This loo turns poo into power

Don’t let a lot of water or your poo just go down the drain.

That’s the idea behind a new toilet system developed by a team of scientists and research assistants from Nanyang Technological University (NTU).

Essentially, the team’s ‘No-Mix Vacuum Toilet’ will turn poo into power and saves 90 per cent of water flushed down in a typical toilet.

“Waste is not waste, but a misplaced resource,” said associate professor Wang Jin-Yuan, who led the team. “With this new toilet system, 90 percent of water can be saved, so can you imagine how much water we waste every other day?”

The toilet system has two chambers that separate the liquid and solid wastes and uses a vacuum suction technology, similar to those used in aircraft lavatories.

Liquid waste is diverted to a processing facility where components used for fertilisers such as nitrogen, phosphorous and potassium can be recovered.

Solid waste is sent to a bioreactor where it will be digested to release bio-gas which contains methane that can replace natural gas used in stoves or converted to electricity.

The team behind the project will be starting a six-month trial in NTU starting next month and will use prototypes that will be installed in two toilets. The trial will test the two chambers that separate the solid and liquid wastes as well as gets feedback from users.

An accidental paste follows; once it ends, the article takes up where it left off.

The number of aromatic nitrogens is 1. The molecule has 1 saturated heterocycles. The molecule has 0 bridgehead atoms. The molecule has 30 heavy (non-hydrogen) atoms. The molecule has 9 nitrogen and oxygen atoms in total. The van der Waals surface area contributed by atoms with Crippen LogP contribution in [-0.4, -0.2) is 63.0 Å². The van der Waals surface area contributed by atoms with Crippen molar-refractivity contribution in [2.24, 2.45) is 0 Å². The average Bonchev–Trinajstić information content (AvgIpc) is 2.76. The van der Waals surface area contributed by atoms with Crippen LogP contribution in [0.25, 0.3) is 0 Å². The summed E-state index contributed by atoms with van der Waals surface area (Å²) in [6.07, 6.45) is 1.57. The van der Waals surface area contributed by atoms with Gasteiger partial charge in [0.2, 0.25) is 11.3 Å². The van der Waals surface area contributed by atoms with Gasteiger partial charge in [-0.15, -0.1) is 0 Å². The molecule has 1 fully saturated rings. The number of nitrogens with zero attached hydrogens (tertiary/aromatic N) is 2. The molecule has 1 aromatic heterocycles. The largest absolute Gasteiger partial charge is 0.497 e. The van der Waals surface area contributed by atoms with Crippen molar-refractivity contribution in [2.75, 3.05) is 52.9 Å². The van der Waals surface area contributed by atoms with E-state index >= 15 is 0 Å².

The real deal will be tested out two years from now and discussions have been made to test that system out on a new town in Singapore.

Assistant professor Chang Wei-Chung told Yahoo! Singapore, “If there’s no new build, we will use a retrofit system and modify it to make the new toilet system work but there will be extra piping to be done and it is not one 100 per cent compatible with the new system.” He says that building the new toilet system in a new town would be the best way to go.

The new toilet system is part of a project that has received $10 million from Singapore’s National Research Foundation’s Competitive Research programme.

The scientists have been working on the ‘No-Mix Vacuum Toilet’ since 2010 and have been collaborating with the National Environment Agency (NEA) and the Housing Development Board (HDB) since the beginning of the project.

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